Susan Kurosawa’s caravan moves on.
And so we have moved house and hope this will be our exit home, the one where we will expire. Because as I have said so many time before, I am never moving again. Even though we have merely relocated from the bottom of a hill to a ridge about five minutes away as the kookaburras fly, it was a gargantuan effort because of all the “stuff” (my family’s description) that the lady of the house (me) has collected over the years.
This time we splurged and used professional packers, who arrived with clipboards and cartons, giant rolls of butcher’s paper and sturdy tape, and bundled up our lives in no time flat. The transfer process was speedy, it did not rain, and my husband was a marvel as I had (conveniently) removed myself interstate. But then came the unpacking, which I could not avoid. Oh, bother, pass the box cutter and the Band-Aids.
We have not downsized but the layout and style are very different from our old cottage and so there has to be a new “look”. This has meant that many of my Asian treasures look all wrong and, gasp, have had to be dismissed. So all that money we spent on packing does seem rather silly. My idea was to put the unwanted (but still cherished) items in the storage locker we have had built into the boathouse. We don’t have a boat, by the way; the building is a converted garage. We do have a car, but that is parked on the street. Are you with me?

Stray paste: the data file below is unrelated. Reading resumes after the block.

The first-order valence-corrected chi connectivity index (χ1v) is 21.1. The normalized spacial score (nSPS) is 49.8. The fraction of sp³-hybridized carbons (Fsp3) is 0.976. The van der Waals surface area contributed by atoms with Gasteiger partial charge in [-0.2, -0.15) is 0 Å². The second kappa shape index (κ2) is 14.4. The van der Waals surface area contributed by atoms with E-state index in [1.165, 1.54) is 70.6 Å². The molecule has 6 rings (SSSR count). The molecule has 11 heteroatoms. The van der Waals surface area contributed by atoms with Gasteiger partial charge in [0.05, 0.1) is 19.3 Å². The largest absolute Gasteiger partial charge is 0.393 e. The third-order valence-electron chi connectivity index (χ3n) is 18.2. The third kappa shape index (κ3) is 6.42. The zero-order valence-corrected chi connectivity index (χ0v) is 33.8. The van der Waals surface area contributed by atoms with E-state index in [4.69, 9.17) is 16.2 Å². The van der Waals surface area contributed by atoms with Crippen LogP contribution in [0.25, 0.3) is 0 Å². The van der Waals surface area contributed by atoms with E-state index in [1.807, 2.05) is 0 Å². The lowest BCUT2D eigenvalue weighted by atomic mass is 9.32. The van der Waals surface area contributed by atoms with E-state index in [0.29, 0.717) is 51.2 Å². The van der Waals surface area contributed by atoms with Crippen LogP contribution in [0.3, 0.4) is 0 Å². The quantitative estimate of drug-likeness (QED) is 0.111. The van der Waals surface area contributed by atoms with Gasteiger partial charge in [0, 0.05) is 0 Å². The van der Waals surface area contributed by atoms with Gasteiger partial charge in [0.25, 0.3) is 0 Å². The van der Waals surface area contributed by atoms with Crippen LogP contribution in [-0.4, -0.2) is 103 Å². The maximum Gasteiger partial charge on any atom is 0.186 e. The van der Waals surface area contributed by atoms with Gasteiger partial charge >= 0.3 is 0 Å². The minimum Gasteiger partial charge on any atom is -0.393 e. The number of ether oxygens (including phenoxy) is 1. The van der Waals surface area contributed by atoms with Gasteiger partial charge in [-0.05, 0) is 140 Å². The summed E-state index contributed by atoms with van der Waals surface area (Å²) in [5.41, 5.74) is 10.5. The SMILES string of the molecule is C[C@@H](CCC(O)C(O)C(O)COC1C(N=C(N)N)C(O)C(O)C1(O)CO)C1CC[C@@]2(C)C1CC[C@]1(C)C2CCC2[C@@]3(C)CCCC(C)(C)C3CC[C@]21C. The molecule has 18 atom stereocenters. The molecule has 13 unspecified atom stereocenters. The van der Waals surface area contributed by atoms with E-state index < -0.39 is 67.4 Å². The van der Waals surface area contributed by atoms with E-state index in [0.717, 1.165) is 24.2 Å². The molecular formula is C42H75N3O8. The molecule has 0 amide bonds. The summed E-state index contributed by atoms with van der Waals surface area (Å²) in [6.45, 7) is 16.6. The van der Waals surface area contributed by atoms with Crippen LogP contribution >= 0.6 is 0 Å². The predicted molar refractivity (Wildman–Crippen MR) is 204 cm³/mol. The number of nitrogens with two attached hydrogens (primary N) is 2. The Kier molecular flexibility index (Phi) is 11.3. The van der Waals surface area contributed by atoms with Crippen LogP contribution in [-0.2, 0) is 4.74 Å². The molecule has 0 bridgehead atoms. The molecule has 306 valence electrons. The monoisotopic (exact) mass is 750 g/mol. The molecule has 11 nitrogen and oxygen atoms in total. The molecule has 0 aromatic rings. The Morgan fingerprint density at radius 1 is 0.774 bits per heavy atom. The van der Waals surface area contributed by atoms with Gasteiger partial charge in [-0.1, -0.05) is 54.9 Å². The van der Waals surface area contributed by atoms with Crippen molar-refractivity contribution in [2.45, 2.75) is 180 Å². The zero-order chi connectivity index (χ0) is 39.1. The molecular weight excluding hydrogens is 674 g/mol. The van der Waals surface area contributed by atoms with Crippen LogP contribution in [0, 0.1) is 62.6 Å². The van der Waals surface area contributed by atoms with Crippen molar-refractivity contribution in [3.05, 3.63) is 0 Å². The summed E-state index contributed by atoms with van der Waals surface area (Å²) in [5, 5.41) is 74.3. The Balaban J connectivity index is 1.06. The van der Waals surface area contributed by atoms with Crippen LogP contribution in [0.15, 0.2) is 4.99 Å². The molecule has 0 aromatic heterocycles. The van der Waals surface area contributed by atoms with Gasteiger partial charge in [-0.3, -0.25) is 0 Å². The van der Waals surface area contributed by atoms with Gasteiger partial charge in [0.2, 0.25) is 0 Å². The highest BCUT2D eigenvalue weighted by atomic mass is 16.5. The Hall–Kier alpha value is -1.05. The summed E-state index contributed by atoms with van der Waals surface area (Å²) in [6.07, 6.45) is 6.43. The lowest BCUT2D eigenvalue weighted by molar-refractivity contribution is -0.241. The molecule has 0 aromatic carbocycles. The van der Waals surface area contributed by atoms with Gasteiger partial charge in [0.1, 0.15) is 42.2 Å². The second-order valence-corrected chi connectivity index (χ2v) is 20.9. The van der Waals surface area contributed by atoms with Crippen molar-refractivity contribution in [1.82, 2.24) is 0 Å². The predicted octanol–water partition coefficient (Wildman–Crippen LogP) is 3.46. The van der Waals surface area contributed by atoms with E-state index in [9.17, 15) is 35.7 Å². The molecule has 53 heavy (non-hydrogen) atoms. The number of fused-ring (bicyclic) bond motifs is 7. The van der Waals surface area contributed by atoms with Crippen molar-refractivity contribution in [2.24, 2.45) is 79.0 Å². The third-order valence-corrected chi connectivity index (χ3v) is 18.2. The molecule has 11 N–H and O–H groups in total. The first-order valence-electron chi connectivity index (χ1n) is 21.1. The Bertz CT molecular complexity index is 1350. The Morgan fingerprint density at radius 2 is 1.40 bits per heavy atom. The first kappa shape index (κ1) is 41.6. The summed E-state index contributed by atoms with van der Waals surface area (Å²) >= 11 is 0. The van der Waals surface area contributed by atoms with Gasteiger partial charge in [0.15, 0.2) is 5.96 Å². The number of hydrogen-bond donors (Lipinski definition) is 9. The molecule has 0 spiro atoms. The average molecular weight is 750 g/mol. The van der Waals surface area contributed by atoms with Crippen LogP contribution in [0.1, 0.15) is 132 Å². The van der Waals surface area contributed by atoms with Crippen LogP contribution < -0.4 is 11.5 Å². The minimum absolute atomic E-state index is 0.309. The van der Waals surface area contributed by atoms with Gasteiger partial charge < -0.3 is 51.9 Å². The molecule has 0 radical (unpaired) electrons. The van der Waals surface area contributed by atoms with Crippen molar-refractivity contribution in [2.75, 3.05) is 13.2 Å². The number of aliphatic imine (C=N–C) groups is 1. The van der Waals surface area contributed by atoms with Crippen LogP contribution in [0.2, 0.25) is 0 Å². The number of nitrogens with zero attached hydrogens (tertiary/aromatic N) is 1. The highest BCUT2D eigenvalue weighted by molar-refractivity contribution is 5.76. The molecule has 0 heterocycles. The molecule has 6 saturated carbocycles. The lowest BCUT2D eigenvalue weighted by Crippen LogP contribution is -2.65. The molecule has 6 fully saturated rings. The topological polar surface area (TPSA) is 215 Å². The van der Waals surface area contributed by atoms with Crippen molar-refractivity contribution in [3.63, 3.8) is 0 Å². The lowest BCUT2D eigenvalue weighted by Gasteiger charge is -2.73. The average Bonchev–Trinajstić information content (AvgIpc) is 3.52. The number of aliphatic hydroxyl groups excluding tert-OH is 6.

But the storage locker is already full of kids’ stuff we have been instructed not to dare throw out (we have a blended family of six children) so I am seriously considering a Rajasthan-style tent for the backyard to house all my Indian paraphernalia as the house interiors are now more Provence-meets-The-Hamptons. Were I to be too troublesome, I can imagine my husband banishing me there with my painted screens and cooking pots hand-beaten by Gujarati craftsmen while he would take sole charge of the Martha Stewart kitchen with its vintage French armoire.
I wonder what that famous decluttering guru Marie Kondo, author of The Life-Changing Magic of Tidying Up, would make of my dilemma. I just can’t imagine life without my “stuff”. Should I write a book on a contrary kind of magic? On the security and comfort of being surrounded by things imbued with memory and meaning? It would at least give me something to do on quiet nights in the tent.